Joint Center for Quantum Information and Computer Science, University of Maryland, College Park, USA

- Thesis topic: Transforming quantum circuits for quantum architectures with limited connectivity. Identified qubit routing, i.e., implementing permutations of qubits as an interesting subproblem and I am currently exploring this research direction under supervision of Andrew Childs.
- Co-supervised undergraduate students Sam King and Hrishee Shahstri during and after a NSF research experience for undergraduates (REU) program.
- Informally co-supervised Cem Unsal during the “Circuit Transformations for Quantum Architecture” project.
- Worked on quantum algorithms and quantum cryptography under supervision of Yi-Kai Liu.

Delft, The Netherlands

Specialization *Software Technology*, with a focus on (distributed) algorithms and networks. Master’s thesis on routing for quantum networks under supervision of Stephanie Wehner at QuTech. Awarded “cum laude” (<5% of students).

Delft, The Netherlands

I constructed a proof of concept fiber-optic cable tap for less than €30. I also worked on software acceleration using vectorization (SSE), parallelization (Pthreads, OpenMP), GPGPU programming (CUDA), and DSPs. Awarded “cum laude”.

Delft, The Netherlands

Awarded “cum laude”.

Delft, The Netherlands

Awarded “cum laude”.

Redmond (virtual), WA, USA

Researched algorithms for executing circuits on quantum hardware. Used native operations to better use the hardware capabilities. Implemented proof of concept in Julia language that shows a 5x speed-up over state-of-the-art. Work performed with Vadym Kliuchnikov, Alexander Vaschillo, and Dmitry Vasilevsky.

Yorktown Heights, NY, USA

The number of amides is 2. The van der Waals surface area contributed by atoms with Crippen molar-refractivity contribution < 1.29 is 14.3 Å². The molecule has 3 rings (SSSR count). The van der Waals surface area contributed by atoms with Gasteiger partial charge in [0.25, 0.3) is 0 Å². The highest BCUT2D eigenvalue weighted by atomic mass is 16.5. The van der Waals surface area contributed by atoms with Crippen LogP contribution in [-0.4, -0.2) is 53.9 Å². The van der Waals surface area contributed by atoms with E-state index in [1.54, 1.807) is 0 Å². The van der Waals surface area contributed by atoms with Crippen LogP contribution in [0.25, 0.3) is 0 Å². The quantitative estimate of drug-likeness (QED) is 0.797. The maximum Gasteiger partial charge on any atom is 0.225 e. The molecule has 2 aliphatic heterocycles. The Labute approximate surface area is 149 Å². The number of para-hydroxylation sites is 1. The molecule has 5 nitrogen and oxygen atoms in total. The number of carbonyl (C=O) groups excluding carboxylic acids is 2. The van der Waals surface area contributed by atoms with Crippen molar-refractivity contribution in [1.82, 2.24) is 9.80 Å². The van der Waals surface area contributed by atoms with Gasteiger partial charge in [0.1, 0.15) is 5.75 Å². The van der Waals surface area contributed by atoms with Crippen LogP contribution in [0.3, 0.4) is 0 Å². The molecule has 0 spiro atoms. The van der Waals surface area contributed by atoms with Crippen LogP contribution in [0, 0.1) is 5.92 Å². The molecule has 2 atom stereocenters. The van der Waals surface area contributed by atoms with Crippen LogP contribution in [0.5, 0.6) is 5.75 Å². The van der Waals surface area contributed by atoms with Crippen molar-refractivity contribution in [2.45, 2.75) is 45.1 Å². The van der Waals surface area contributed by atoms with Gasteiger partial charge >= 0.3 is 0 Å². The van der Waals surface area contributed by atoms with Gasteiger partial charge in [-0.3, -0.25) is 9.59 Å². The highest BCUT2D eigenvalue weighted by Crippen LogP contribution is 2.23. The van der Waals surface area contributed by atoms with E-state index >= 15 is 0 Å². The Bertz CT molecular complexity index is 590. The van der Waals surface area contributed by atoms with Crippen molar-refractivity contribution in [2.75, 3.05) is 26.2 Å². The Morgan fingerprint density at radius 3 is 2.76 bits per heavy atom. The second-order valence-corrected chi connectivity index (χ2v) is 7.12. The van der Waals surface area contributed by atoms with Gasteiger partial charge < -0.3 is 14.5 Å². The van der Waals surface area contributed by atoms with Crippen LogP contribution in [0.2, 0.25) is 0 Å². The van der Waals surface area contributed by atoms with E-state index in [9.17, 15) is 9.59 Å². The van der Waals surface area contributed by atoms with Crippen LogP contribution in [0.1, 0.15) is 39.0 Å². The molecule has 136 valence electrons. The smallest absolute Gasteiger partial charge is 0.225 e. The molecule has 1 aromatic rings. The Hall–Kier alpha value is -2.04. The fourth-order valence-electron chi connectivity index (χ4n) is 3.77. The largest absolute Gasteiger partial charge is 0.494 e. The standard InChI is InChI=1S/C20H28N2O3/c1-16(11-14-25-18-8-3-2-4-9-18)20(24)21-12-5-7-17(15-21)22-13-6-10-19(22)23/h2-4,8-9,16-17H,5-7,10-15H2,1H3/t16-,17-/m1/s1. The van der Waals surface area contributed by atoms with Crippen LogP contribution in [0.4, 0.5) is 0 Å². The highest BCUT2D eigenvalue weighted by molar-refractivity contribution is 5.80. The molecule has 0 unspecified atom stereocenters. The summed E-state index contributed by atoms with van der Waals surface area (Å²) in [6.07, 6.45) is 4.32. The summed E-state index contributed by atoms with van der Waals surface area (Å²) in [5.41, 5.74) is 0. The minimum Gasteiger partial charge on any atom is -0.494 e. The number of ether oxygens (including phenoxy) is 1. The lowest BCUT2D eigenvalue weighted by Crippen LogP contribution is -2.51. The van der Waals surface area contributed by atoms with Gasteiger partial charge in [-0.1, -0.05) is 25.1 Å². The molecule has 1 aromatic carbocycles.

Researched algorithms for quantum chemistry and contributed to Qiskit development under the supervision of Ali Javadi-Abhari.

Amsterdam, The Netherlands

Developed and deployed 7 APIs in 3 months using Node.js, RethinkDB and ElasticSearch. Provided interactive website interface and documentation for the APIs using OpenAPI.

Delft, The Netherlands

Worked with Stephanie Wehner to publish my thesis work as paper. Programmed and performed simulations in Scala on a multi-core server. Simulations code: https://github.com/eddieschoute/spherical-routing

Amsterdam, The Netherlands

Constructed a recommender system for arts tourism in the Netherlands using a semantic database.

Delft, The Netherlands

- Assisted and graded one year of masters students in the fourth year Advanced Algorithms course.
- Assisted and graded two years of bachelors students in the second year Algorithms course.

Reviewed abstracts submitted to the YQIS conference for talks and posters.

Member (2018–2019) and president (2020–present). Organized and contributed to the annual CS department picnic. Organized student trips and events to foster a community withing the department. Act as liaison between the department and graduate students.